You realize that creation the correct music industry associations is a key factor in building up a fruitful music profession.
The issue is, the vast majority truly don’t know ‘who’ the most important music industry contacts are, the place to discover them, how to really change a ‘first contact’ into a significant relationship, what it truly intends to have the ‘right associations’, and so forth and so forth.
In the event that I gave you my total rundown of music industry associations (key individuals I have set up significant associations with), do you figure it would assist you with building up a fruitful music profession? … NO! Why? Since an insignificant ‘contact’ is good for nothing. Contacts need to wind up significant associations. Important associations are created by building great connections… More on this later…
Be that as it may, regardless of whether you have great associations with the opportune individuals, this won’t help you until and except if you deal with having the correct things set up which empowers your contacts to feel sure enough to work with you. You can see increasingly about this particular subject in a free video on the best way to turn into an expert performer.
Things being what they are, who are the individuals you ought to contact? … And when you break through to somebody, what do you say to him/her? How might you make these notable individuals focus on you on the off chance that you don’t yet have a ‘name’ in the music business?
Let’s explore the first question, “Who are the people you should be contacting?” To answer this, you need to ask a series of other questions such as:
- Who are some music industry people who have great influence and power?
- Who are the music industry people who have the greatest number of key relationships with other music industry professionals and companies?
- Among the most important music industry people, who are the easiest to locate in your local area?
- Who are the most accessible music industry people?
- Who are the music industry people who you can help to solve THEIR problems and/or help them to reach their goals?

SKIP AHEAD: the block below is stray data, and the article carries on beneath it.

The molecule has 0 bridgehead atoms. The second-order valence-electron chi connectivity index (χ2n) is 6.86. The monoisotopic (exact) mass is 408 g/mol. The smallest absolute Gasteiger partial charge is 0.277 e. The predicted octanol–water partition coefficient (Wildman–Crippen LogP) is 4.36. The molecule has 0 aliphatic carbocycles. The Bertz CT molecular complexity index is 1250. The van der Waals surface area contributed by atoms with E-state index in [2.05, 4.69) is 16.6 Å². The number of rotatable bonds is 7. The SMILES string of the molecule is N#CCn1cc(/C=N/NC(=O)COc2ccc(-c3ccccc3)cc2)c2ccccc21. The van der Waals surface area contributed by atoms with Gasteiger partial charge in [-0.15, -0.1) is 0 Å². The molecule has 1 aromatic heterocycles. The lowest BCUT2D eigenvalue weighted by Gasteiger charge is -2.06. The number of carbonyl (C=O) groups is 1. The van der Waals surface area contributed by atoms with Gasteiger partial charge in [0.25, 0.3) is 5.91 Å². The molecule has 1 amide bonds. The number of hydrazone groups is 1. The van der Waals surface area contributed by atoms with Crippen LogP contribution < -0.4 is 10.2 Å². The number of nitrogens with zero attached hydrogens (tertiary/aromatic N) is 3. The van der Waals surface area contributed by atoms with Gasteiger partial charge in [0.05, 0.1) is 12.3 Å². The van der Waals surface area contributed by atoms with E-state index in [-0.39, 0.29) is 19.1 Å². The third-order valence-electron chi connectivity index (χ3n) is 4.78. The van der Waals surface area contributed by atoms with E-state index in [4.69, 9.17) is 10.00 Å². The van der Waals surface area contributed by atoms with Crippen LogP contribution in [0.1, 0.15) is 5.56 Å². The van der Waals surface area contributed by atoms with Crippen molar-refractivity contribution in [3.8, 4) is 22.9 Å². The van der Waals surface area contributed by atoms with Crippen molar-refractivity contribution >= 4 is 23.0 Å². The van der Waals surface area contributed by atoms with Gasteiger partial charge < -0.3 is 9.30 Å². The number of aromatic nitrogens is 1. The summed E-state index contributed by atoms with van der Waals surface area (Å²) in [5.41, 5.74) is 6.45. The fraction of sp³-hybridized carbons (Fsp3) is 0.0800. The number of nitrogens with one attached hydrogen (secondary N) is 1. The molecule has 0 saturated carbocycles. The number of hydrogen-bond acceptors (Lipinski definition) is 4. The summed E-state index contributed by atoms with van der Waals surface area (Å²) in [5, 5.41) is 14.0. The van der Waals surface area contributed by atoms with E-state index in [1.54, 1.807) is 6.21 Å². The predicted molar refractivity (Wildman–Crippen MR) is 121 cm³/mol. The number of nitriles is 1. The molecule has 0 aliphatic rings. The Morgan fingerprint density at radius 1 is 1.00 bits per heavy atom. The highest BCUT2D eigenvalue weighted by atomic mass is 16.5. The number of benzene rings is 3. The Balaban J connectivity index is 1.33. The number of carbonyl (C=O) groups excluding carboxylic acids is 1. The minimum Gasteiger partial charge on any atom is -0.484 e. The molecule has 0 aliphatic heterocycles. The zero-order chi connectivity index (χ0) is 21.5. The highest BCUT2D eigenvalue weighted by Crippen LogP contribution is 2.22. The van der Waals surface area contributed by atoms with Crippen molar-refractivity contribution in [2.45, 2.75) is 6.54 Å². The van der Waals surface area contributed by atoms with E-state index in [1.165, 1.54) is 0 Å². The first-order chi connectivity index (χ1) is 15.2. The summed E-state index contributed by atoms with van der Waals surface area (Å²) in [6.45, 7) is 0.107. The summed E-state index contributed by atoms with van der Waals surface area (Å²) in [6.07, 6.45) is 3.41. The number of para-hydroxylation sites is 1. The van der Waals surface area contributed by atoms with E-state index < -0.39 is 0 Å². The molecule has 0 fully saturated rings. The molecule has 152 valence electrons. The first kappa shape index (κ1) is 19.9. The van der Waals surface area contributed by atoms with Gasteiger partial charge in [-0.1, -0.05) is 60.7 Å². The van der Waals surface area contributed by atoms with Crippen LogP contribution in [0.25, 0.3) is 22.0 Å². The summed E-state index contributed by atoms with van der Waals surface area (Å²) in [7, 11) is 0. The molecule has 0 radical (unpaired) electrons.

Is there a single “type” of music industry person or (company) who fits ALL the above criteria? The answer is ‘Yes’. And if you do not have music industry connections, this ‘type of contact’ may be your best place to begin… So, who is this type of person or company? Record company executives? A&R people? Producers? Publishers? Managers? Entertainment Lawyers? Famous bands? No. The answer is “Concert Promoters”.
Serious concert promoters have massive power and influence in the music industry. They are the real entrepreneurs of the music business. They deal with thousands of very important music industry people every year, such as well known bands, record labels, artist management, tour managers, entertainment lawyers, production companies, merchandising departments, the venues, booking agents, radio stations, the press, etc., etc.
If you live near an urban area, you won’t have any trouble finding promoters who live and work locally (use Google). Unlike most other important music industry contacts, promoters are generally accessible and will be willing to talk to anyone who has ‘something real’ to offer them. That’s where you come in.
Generally speaking, concert promoters take on more risk than any other person or entity in the entire music industry. All promoters lose large sums of money every year, because some concerts lose money. The successful promoters make (and keep) more money than they lose throughout the year.
What every promoter wants is a bigger and stronger team of people to help ensure that the concerts/tours they promote make more money! Obviously, it’s expensive to employ a large team of experienced people. However, you can join their team, at least on a part-time basis, if you are willing to volunteer, intern, or earn a small salary. You may not yet know anything about promoting tours, but some promotion companies would be eager to train you if it isn’t expensive for them to do so.
Think about it from their perspective: If you were a big time promoter taking on huge risks, wouldn’t you want another person to work for you, for free or for a very low salary? Of course the answer is ‘yes’, even if that person could only work part-time.
Many musicians who want a music career are told to do an internship for a record label. The conventional wisdom is that when you do this, you will learn a lot about the music business. The reality is, most of these interns never get into a position where they can truly learn much at all as an intern.
However working for a promoter, your ability to learn how the industry really works (at least on the touring and promotional side) goes way up! In addition, the number of contacts you can make are 200 times more than what you would likely make working at a record label. And compared to record labels, there is a lot less competition, currently anyway, for internships or jobs with a promoter.